And we couldn't have done it without you. When we called on our supporters to urge DOE to adopt strong standards for water heaters, nearly 14,000 of you responded with public comments. Let's continue the momentum: in the coming months the Obama administration will consider new efficiency standards for several appliances and in December will finalize a new standard for residential refrigerators. According to DOE, the potential energy savings from strong energy efficiency standards for refrigerators could be worth more than $50 billion in reduced electric bills for American families.

DOE is also developing new standards for furnaces, air conditioning window units, heat pumps, and clothes dryers.

Let's continue to encourage the Obama administration to choose standards that will save our planet, bolster our economy, and put money back into the pockets of American families.

View Brian Smith's blog posts
04 February 2010, 5:48 PM
Tips for green living from our elders

Just south of Burlington, Vermont, the residents of the Wake Robin retirement community came together recently to share memories of living in leaner times. Driven more by survival instincts than environmental concern, the experiences of our elders provide valuable lessons in green living.

Luckily, Burlington Free Press reporter Matt Sutkoski was there to record the proceedings.

As a youth, Carmer Van Buren, now 81, moved to Vermont from suburban New Jersey after his father lost his job during the Great Depression. Despite lacking experience farming, the family settled on a small farm in Bradford and learned to grow their own food, manage animals and perform all the tasks necessary to support a farm.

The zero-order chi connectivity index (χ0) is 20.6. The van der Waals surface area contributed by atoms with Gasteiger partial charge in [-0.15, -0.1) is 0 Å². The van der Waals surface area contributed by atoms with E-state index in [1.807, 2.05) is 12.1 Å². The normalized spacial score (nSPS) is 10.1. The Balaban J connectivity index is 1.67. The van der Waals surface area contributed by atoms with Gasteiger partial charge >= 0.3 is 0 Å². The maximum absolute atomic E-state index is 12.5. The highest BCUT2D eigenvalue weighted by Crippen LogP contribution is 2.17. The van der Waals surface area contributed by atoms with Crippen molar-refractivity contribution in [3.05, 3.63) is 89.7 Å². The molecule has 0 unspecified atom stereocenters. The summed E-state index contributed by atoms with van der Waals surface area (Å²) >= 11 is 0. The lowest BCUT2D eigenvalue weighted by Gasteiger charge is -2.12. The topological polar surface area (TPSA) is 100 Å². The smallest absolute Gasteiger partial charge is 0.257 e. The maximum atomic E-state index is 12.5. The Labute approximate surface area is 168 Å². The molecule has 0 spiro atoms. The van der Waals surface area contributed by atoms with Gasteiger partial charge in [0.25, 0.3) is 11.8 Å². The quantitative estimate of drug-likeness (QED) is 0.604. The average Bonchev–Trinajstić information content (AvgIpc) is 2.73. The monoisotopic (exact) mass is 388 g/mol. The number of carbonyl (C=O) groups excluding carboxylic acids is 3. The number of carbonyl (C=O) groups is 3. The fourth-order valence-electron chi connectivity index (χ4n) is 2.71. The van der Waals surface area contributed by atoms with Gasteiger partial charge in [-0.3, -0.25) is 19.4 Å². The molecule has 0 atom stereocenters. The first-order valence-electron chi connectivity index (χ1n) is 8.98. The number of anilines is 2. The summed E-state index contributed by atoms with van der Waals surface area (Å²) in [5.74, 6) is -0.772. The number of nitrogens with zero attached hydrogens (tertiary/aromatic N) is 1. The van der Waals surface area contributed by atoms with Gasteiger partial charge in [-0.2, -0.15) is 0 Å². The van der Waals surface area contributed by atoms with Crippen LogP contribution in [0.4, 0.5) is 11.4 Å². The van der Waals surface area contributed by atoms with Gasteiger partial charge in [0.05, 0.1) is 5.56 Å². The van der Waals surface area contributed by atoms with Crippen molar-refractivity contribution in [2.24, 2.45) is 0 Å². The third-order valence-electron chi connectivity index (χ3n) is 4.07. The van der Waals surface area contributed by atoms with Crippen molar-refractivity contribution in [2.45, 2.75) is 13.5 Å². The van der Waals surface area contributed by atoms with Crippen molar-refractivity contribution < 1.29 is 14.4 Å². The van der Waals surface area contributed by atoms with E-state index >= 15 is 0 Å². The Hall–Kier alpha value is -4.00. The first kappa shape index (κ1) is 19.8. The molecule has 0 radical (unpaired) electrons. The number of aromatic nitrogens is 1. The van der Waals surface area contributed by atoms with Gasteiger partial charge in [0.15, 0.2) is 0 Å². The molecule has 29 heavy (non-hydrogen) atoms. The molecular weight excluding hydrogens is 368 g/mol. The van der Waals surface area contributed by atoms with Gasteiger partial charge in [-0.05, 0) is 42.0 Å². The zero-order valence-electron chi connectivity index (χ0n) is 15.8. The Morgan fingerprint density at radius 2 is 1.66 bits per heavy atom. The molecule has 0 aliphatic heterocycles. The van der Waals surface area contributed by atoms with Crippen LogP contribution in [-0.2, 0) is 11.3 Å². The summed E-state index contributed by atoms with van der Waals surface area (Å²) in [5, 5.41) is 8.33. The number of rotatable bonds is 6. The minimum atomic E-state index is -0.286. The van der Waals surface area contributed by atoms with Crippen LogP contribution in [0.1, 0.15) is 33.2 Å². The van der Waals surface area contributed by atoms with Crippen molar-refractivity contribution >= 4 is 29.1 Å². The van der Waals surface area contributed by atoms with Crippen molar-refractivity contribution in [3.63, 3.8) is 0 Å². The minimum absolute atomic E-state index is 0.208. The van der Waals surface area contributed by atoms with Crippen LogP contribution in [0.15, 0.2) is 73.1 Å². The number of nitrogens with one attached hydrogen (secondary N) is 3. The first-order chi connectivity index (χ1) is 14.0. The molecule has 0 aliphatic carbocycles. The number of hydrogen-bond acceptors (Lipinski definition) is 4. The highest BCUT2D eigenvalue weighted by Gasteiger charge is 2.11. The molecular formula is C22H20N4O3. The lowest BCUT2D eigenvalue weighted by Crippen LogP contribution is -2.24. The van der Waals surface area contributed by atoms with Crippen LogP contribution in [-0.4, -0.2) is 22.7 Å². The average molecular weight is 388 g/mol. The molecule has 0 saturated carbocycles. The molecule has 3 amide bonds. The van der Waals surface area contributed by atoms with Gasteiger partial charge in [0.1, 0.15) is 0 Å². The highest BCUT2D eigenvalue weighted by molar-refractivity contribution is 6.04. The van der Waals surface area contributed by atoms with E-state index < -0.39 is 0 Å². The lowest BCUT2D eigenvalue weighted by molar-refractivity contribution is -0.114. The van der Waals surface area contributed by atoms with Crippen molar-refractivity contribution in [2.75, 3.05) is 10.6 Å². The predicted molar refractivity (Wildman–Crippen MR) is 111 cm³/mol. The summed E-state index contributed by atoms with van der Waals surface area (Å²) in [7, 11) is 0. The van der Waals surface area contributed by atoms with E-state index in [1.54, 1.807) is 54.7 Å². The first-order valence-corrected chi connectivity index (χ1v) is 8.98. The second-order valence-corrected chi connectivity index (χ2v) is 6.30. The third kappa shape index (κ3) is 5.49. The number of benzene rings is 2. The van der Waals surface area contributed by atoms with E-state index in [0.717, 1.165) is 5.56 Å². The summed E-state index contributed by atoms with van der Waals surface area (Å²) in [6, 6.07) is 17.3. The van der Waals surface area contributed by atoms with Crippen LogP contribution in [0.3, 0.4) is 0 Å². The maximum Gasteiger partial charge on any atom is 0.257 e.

He said a farmer across the road helped the family get started. "We had a lot of trial and error. We really learned self-sufficiency," Van Buren said.

Van Buren said learning how to live sustainably gave him a sense of pride.

View Kathleen Sutcliffe's blog posts
04 February 2010, 11:53 AM
Household cleaner giants want to keep chemical ingredients secret

For more than a year, Procter & Gamble, Colgate Palmolive and other household cleaner giants have been refusing to follow a New York law requiring them to disclose the chemical ingredients in their products and the health risks they pose.

When we asked them nicely, they ignored us or refused. When thousands of people across the country put the pressure on them, they responded with platitudes and still did nothing. And for almost a year, they've been fighting a lawsuit against them, slowing down the process whenever possible.

But today, both sides got their day in court, arguing the case before a Manhattan judge. Earthjustice attorney Keri Powell reminded the court that studies have linked chemicals commonly found in household cleaners to health problems like asthma and reproductive abnormalities. And that people deserve to know whether the products they use to wash their dishes, launder their clothes, and clean their homes could be harmful.